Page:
In the boutique, I found a Montague Estate Pinot Noir VQA 2004! Made with select grapes from their Montague Estate (sub-appellation: Four Mile Creek) this already 7yo Pinot is said to be a passable vintage carrying ripe red fruit and spice… I’ve now stored the bottle safely away with the plan of uncorking it on our 14th anniversary on 10-Oct-2018. I hope the fellow at the counter was correct in his assertion that this Pinot can be safely aged for up to 20 years… (winery only ~$25/btl)

A wonderful outing! Now we’re heading back to the hotel to freshen up before dinner and a trip to Fallsview Casino Resort!

Cheers!

~tvb

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**image credit: ME!!  I took all these picture myself. Logos and facilities are obviously copyrighted to the winery and shared under personal use. Want to see more of the images from Inniskillin, drop me a note and i’ll see what i can dig up for you.

This is our 7th anniversary!!  My partner and I are traveling from Toronto to the Niagara Region – enjoying a long long weekend together with scenery, wineries of the Niagara Region, perfect weather, the fall colors drenching the escarpment in gorgeous reds and yellows, Lake Ontario sparkling to the north, and each other as we meander our way along Hwy 8  –  stopping whenever we chance upon something interesting.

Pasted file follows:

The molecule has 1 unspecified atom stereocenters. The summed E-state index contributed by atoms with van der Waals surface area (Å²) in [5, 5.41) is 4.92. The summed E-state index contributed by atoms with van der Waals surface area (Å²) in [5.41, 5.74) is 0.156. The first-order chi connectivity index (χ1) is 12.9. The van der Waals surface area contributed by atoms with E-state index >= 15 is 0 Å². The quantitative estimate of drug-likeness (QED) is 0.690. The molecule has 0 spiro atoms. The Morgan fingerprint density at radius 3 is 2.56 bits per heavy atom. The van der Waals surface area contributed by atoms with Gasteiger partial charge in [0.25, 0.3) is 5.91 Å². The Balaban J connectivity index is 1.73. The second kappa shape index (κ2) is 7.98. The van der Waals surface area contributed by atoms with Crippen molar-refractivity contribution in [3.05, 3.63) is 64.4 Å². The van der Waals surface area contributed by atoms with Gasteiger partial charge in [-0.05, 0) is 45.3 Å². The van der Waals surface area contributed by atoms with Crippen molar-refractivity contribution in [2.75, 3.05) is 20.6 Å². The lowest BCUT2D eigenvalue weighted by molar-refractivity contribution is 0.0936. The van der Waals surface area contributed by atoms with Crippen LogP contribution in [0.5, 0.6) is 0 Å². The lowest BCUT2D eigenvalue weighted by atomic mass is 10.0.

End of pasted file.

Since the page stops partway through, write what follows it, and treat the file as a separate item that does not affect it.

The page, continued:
I could not have asked for anything more perfect!

A few minutes east but MILES away with respect to meso-climate from our first stop is our second stop: Angels Gate Winery, situated on the upper boundaries of the Beamsville Bench and the high-ground of the Escarpment proper. With grapes supplied from roughly 200 acres of vineyards and a broad range of varieties being grown, the three wines we sampled at their tasting bar may well have been the best so far…

This is probably one of the youngest wineries in the area, first planted in the mid 1990’s, releasing their first vintage in 2002.  The main building resembles something kinda-sorta Mission-styled with clean, simple lines; calm exterior; thick wooden doors and an impressive view of Lake Ontario.  The left side of the tasting bar is filled with wines – each bottle proudly adorned with the medal it has won from the various competitions around the world.